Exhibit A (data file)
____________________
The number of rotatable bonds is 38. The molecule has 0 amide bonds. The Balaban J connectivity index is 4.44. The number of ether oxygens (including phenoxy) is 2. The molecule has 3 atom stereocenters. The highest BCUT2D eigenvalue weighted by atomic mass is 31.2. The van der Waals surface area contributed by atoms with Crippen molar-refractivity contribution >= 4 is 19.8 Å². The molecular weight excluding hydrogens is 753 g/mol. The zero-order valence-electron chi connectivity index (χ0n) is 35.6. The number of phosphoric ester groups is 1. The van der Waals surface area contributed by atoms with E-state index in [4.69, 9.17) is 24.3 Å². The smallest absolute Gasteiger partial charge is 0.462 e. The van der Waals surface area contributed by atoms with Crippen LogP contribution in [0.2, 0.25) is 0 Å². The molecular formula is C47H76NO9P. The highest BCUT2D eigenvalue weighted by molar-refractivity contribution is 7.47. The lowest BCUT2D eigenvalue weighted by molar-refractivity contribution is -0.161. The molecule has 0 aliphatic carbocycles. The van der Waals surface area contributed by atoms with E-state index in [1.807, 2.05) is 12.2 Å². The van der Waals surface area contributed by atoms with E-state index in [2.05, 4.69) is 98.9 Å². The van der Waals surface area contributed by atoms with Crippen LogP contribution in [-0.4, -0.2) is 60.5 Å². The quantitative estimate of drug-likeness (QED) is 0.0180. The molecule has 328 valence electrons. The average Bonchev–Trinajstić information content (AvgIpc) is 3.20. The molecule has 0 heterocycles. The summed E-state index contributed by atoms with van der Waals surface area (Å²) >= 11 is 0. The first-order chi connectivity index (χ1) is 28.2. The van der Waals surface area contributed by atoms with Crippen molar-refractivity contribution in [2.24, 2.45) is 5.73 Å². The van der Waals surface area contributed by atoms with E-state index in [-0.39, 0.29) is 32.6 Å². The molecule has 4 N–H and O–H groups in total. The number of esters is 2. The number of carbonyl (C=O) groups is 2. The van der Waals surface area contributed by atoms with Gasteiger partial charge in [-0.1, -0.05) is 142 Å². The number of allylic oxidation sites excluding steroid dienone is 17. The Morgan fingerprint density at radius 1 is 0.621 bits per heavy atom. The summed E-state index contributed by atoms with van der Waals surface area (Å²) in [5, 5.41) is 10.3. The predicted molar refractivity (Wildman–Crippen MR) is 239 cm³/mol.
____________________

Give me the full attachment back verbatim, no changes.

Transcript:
The number of rotatable bonds is 38. The molecule has 0 amide bonds. The Balaban J connectivity index is 4.44. The number of ether oxygens (including phenoxy) is 2. The molecule has 3 atom stereocenters. The highest BCUT2D eigenvalue weighted by atomic mass is 31.2. The van der Waals surface area contributed by atoms with Crippen molar-refractivity contribution >= 4 is 19.8 Å². The molecular weight excluding hydrogens is 753 g/mol. The zero-order valence-electron chi connectivity index (χ0n) is 35.6. The number of phosphoric ester groups is 1. The van der Waals surface area contributed by atoms with E-state index in [4.69, 9.17) is 24.3 Å². The smallest absolute Gasteiger partial charge is 0.462 e. The van der Waals surface area contributed by atoms with Crippen LogP contribution in [0.2, 0.25) is 0 Å². The molecular formula is C47H76NO9P. The highest BCUT2D eigenvalue weighted by molar-refractivity contribution is 7.47. The lowest BCUT2D eigenvalue weighted by molar-refractivity contribution is -0.161. The molecule has 0 aliphatic carbocycles. The van der Waals surface area contributed by atoms with E-state index in [1.807, 2.05) is 12.2 Å². The van der Waals surface area contributed by atoms with E-state index in [2.05, 4.69) is 98.9 Å². The van der Waals surface area contributed by atoms with Crippen LogP contribution in [-0.4, -0.2) is 60.5 Å². The quantitative estimate of drug-likeness (QED) is 0.0180. The molecule has 328 valence electrons. The average Bonchev–Trinajstić information content (AvgIpc) is 3.20. The molecule has 0 heterocycles. The summed E-state index contributed by atoms with van der Waals surface area (Å²) >= 11 is 0. The first-order chi connectivity index (χ1) is 28.2. The van der Waals surface area contributed by atoms with Crippen molar-refractivity contribution in [2.24, 2.45) is 5.73 Å². The van der Waals surface area contributed by atoms with E-state index in [-0.39, 0.29) is 32.6 Å². The molecule has 4 N–H and O–H groups in total. The number of esters is 2. The number of carbonyl (C=O) groups is 2. The van der Waals surface area contributed by atoms with Gasteiger partial charge in [-0.1, -0.05) is 142 Å². The number of allylic oxidation sites excluding steroid dienone is 17. The Morgan fingerprint density at radius 1 is 0.621 bits per heavy atom. The summed E-state index contributed by atoms with van der Waals surface area (Å²) in [5, 5.41) is 10.3. The predicted molar refractivity (Wildman–Crippen MR) is 239 cm³/mol.